Anyway, I respectfully suggest that you want to read a few books that bugger around with structure and convention from time to time, just as you want to read a few Dick Francis books as well now and then. Light and shade, yin and yang, and all that. That being the case I recommend this one - furthermore, although it is nominally 187 pages long, the constant chapter breaks and occasional crazy text formatting mean it's probably barely half that in terms of "real" text.

Thursday, March 03, 2011

iran lion zion

Also in the Daily Mail, this amusing story about Iranian objections to the London 2012 Olympic logo, on the slightly barking grounds that it resembles the word "Zion", and is therefore some sort of sneaky racist pro-Israeli propaganda statement.

To be honest there are a couple of problems with this: one is that as long as the order isn't important any representation of the first three numbers "201" will look like "ZOI" just because, well, that's how they look. You only need to give the last "2" a kick through 90 degrees and there you have it. The more obvious second problem is that it still looks like Lisa Simpson administering a blow job to me.

Still, the threat of athletic sanctions should be taken seriously. Heaven forbid we should have to watch the blue riband athletic events deprived of the presence of those top-flight Iranian athletes, especially the ladies......oh, wait.

the god dilution

It seems almost cruel to have a pop at homeopathy, because it is so clearly and unequivocally bollocks by its very definition, but I've accumulated a couple of interesting links, so I'm going to do it anyway. I originally typed that first sentence as "another pop", but, looking back through the blog archives, I see that I've really only ever referred to it laughingly in passing while focussing on a different (but equally bollocks) topic, be it chiropractic or vaccine-autism scaremongering or whatever. How very remiss of me.

So anyway, here's the reliably fuckwitted James Delingpole in the Daily Mail to tell us about how homeopathy may have been debunked by - feh! - science and shit, but as long as you believe it works then it will, or something. Top marks for textbook use of the word "shrill" to criticise sceptics, and for the use of the hoary old "science has been wrong before" argument, but mainly I link simply to illustrate what an utter pillock he is.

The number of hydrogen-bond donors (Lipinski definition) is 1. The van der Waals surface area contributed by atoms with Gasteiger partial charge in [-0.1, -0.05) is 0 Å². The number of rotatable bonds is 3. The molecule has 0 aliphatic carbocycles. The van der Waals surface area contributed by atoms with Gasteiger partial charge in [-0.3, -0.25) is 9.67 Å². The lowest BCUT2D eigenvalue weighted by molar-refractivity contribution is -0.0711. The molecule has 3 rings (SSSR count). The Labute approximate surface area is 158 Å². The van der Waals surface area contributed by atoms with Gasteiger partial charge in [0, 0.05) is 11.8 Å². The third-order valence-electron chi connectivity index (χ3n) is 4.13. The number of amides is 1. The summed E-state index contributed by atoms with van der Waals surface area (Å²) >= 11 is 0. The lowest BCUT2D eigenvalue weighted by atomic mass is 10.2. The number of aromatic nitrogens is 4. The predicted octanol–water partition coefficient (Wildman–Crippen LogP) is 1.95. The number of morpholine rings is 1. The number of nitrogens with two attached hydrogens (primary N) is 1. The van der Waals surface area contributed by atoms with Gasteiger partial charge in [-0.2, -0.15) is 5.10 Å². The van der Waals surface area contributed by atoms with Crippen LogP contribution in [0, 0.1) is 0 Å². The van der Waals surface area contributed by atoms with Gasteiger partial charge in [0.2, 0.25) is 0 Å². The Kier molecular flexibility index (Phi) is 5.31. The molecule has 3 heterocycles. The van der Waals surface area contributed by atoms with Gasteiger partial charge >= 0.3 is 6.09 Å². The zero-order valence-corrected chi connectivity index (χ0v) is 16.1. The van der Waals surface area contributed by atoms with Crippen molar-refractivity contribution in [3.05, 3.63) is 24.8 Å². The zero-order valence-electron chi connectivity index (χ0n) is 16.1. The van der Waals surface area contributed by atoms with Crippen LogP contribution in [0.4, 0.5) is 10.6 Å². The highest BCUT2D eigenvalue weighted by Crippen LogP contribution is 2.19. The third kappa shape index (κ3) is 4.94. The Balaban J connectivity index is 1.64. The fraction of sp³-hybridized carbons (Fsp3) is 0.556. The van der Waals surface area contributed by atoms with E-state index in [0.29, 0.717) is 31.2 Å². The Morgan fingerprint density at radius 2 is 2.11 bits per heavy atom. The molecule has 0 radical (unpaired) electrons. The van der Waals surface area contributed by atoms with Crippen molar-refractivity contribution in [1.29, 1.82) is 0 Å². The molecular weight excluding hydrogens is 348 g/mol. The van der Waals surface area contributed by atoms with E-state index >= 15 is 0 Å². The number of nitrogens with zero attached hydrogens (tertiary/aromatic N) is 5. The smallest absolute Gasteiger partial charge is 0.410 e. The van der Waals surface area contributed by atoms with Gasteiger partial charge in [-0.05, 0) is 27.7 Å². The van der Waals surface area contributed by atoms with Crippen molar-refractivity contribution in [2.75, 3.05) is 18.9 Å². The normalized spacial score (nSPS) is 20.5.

Just a brief tangent - be aware that the well-armed homeopathy adherent has a ready-made rebuttal to the "well, if water has a memory, why doesn't it remember all that shit that's been in it" gambit, and it goes like this: the water only remembers things that have been in it if they've been subject to the proper gradual dilution process and also "succussed", that is to say shaken and bashed against a bit of leather with the appropriate mystical incantations. Proper homeopaths prepare their remedies this way, or at least they say they do - I mean, how would we know? Note also, amusingly, that the "water memory" theory post-dates homeopathy's inventor Samuel Hahnemann, who was convinced that it was all about really really small concentrations, since he was evidently ignorant of Avogadro's constant, and you know, science in general.

Another brief tangent, in the other direction: a common "gotcha" offered by homeopathy enthusiasts is the notion that if it's all the placebo effect, i.e. all in the mind, yeah, then how do you explain homeopathy WORKING ON ANIMALS?? Take that, Mr. Science Guy! To which the answer is, well, it's still the farmer's mind which determines whether he thinks the animal's better or not, isn't it? Particularly given that these are necessarily going to be minor ailments anyway; if your prize cow gets her udders caught in a threshing machine you're going to be off down the vet's. And let's not rule out the rather remarkable Clever Hans effect.

Anyway, the other links I was saving up were to do with the childish but still rather splendid mass homeopathic remedy overdoses taking place around the world a few weeks ago, inspired by last year's 10:23 campaign in the UK. Amusing as that is, it's topped by several orders of magnitude by the response of the homeopathy community - if you read only one of the links here, I urge you to read this one from the whackos at Natural News - here's a sample quote:
But getting back to water and vibrations, which isn't magic but rather vibrational physics, you can't overdose on a harmony. If you have one violin playing a note in your room, and you add ten more violins -- or a hundred more -- it's all still the same harmony (with all its complex higher frequencies, too). There's no toxicity to it.
Now that's comedy.